Benito Vacio

The key to student achievement

It's all about quality teacher training

Thomas Friedman's, Bangkok Post column dated October 28, 2013 revealed China's public secondary schools topped the world charts in the 2009 PISA (Program for International Students Assessment) exams that measure the ability of 15-year olds in 65 countries to apply their knowledge in Math, Science and Reading.

Amazed by Chinese students' achievements, Friedman interviewed Shanghai teachers. The interview revealed China's students' success was attributed to deep commitment to teacher training, peer-to peer learning, and constant professional development, a deep involvement with parents in their children's learning, an insistence by the school's leadership on the highest standards and culture that prizes education and respect teachers."

This was affirmed by Grace Shangkuan Koo who wrote an article in the Philippine Daily Inquirer highlighting the role of faculty development in the 4 Asian countries that topped the PISA on 2013.

She wrote, "China is top in Asia because teachers there have to participate in 360 hours of professional development each year. Repeat-360 hours! Also, cooperative consortiums are set up for the best schools to help out the poorer ones, and to capitalize on the strengths of the best teachers. Underperforming teachers are pulled out from classrooms for a year of retraining. In fact, teachers need to go through teacher certification every five years. Those who fail in their performances have to undergo full-time training, like the pre-service teachers.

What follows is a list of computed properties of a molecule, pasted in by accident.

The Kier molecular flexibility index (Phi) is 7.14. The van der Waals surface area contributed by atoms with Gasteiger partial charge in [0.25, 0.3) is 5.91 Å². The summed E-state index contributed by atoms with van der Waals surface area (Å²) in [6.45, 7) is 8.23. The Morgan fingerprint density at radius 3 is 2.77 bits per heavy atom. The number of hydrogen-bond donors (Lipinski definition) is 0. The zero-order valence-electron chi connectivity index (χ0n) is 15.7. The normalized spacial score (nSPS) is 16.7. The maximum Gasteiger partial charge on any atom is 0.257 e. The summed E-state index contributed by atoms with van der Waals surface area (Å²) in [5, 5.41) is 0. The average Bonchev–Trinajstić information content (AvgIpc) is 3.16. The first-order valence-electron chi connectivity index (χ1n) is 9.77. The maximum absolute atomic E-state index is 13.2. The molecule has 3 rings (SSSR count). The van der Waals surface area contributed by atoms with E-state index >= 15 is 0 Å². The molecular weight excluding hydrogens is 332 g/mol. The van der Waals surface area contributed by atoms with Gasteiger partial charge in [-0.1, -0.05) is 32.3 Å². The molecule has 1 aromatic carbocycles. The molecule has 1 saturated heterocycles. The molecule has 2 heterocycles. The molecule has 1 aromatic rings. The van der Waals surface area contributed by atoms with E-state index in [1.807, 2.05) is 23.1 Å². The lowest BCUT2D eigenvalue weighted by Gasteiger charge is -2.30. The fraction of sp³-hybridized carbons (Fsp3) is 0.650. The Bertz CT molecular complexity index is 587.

In Singapore, only the top one-third of the graduating class in college can consider taking up an education degree and only one of eight candidates is accepted in the teaching profession. Teachers there are required to train for 240 hours.

In Japan, underperforming teachers are pulled out from classrooms for a year of retraining.

Of the many reasons mentioned above, I would like to stress the importance of the first and the third reasons - commitment to teacher training and constant professional development. These reasons remind me of a certain school year back in the Philippines. This particular school ranked number 3 in Metro Manila in the National Elementary Achievement Test in a specific year and the succeeding year it ranked number 1 again out of nearly 300 schools.

As a new faculty of the school, I was surprised why the students were so good. I soon found out that good school facilities, good administrators, and very good teachers contributed a lot but the one factor that contributed most was the school owner's commitment to hiring the best teachers and providing regular in-service trainings. With the school's tie-up with 2 other schools in the city, it tripled its degree of faculty development because when one school held seminars/workshops for its teachers, the administrators of the other two schools would suspend classes and require their faculty to attend the professional development sessions as well. So you could imagine the number of meetings the teachers would have for their in-service training.

When I worked in a refugee camp in Bataan, faculty development was also intensive for all the teachers there. Before the mentors were assigned for work, they had to undergo a month-long training session to learn about the program, the strategies, and teaching methodologies. When they were in the field, team meetings were scheduled every week wherein professional development was part of the agenda.